SAN LUIS OBISPO COUNTY 19th CENTURY OUTLAW - LAWMAN HISTORY [1848-1899]
1848 [October] the nine-member Reed family is murdered at Mission San Miguel by a group of sailors who deserted from a U.S. warship in Monterey. Ranchers John M. Price and Francisco Z. Branch discover the crime and notify Santa Barbara County authorities. A posse tracks down and shoots the murderers near present-day Carpinteria, CA. [1, 2]
1850 [Feb] San Luis Obispo County is formed by legislative act and becomes one of the original 27 California Counties. El Camino Real soon develops the reputation as "The most lawless trail in the West." 
1850 [April] Prominent S.L.O. county rancher Henry J. Dalley is elected as San Luis Obispo County’s first Sheriff. He receives $20. a month and establishes offices in Mission San Luis Obispo. One year later he resigns the position stating the job is "too dangerous." 
1850 [Sept] California is admitted to the Union, becoming the 31st State.
1852 Californio bandit Joaquin Murrieta forms band of robbers and murderers.
1853 [April] Bowing to public pressure, California Governor John Bigler passes The Ranger Act authorizing a company of mounted rangers to kill or capture the bandits known as "The Five Joaquins" who are terrorizing California. Foremost among these men is the now infamous outlaw Joaquin Murrieta. [1, 2]
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1853 [June] The Murrieta Gang visits San Luis Obispo. The Sacramento Union reports that Murrieta sent word ahead announcing his arrival and intention to rest there. He warns they will sack the town if molested. They camp in the Mission gardens, robbing a gambler as they leave town a few days later.
1853 [July] California Rangers, led by Captain Harry Love, surprise Murrieta and his gang while encamped at the Arroyo Cantua near
present day Coalinga, CA. Murrieta is killed and beheaded. His head is publicly displayed at the Stockton House.
1853 [Oct] A party of eight or ten “bad men” passes through San Luis Obispo County. Before leaving the county they kill a peddler and steal horses. They are followed to Los Angeles where three are arrested, put aboard a boat and returned to San Luis Obispo County. They are received at Port Harford [Avila Beach] and are promptly hanged. 
1853 [Nov] San Luis Obispo County experiences the beginning of "A chapter of crime unparalleled." Scarcely a month passes without the disappearance of a traveler or the finding of bodies or skeletons along the roads leading out of town. Together with bandits Pio Linares and Joaquin Valenzuela, a gambler and ex- soldier named Jack Powers has formed a secret gang and begins to prey upon the citizenry. The gang adopts the Pirate motto "Dead Men Tell No Tales!"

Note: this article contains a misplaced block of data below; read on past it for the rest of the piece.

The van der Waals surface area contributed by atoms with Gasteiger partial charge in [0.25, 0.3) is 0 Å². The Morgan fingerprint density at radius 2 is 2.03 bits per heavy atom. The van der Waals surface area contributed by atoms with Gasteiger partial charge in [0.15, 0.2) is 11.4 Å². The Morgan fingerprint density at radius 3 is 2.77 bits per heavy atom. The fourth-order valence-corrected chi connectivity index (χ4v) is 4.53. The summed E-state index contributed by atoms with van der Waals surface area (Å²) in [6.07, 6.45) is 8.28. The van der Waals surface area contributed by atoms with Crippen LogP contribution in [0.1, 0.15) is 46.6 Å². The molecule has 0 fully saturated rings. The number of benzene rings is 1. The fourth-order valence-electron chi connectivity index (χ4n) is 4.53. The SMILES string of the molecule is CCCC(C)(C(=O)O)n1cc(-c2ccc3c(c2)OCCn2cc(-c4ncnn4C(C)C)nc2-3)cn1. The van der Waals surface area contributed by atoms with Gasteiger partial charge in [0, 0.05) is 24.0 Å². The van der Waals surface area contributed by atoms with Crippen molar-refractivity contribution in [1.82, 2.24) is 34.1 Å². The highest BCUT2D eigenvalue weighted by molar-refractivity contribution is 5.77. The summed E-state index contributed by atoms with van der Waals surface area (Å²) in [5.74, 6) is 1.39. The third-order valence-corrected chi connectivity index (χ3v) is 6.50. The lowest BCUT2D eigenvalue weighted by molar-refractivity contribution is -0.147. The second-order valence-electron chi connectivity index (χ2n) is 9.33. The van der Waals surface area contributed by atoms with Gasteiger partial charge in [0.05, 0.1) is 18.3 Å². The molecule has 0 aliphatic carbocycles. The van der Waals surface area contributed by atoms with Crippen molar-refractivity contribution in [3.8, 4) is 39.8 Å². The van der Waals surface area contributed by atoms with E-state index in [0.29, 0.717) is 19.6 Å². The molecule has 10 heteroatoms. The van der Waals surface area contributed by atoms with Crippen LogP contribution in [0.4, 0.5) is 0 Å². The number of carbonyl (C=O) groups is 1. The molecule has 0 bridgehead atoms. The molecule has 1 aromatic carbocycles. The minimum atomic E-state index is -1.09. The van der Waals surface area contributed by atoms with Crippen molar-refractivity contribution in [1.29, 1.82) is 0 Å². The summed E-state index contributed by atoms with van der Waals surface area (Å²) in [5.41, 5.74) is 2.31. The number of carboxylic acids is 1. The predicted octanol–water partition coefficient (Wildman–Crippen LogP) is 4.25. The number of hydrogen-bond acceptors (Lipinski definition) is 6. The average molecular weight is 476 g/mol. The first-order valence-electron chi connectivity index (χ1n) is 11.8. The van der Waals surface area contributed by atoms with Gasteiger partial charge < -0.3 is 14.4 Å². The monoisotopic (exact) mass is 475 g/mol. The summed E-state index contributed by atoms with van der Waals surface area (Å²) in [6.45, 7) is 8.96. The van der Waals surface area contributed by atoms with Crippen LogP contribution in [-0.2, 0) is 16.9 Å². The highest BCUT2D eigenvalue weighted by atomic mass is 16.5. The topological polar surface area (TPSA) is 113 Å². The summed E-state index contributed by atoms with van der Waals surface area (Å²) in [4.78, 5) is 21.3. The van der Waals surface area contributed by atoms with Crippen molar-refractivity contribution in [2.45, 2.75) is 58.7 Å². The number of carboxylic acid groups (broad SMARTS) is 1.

The 1850's in San Luis Obispo County will come to be known by the locals as "The Bloody Fifties" due to the many robberies, murders and other atrocities being committed against the citizenry by bandits during that decade.
Among the crimes committed by the Powers gang is a nighttime attack upon the Dana family rancho after learning the Dana's had sold 300 head of cattle. On the evening in question [date unknown], the Dana's had given shelter to a Yacqui Indian who had stopped by the rancho. The Indian was lodged in a storage shed adjacent to the main house.
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Upon approaching the Dana adobe, the gang's presence was revealed and the household alerted when the Indian heard noises and peered out of the cabin door. One of the gang made an unsuccessful grab for him, causing a noisy disturbance. The gang then opened fire upon the house when a servant looked out of the doorway.
The household's firearms were locked in a room on the south side of the casa. Powers knew this and had taken special care to guard the room. When no one went for ammunition, Powers probably thought they had sufficient ammunition for a fight and decided to call off the attack. Years later, the details of the assault on the Casa de Dana were revealed when Vigilante's captured and tried some of the Powers gang in San Luis Obispo. [1,2, 5]
1855 [Nov] Monterey county executive officers Isaac B. Wall and T.B. Williamson are murdered on the "dark and bloody ground" of the Naciemiento while traveling to San Luis Obispo. No direct trace of the murderers is ever found.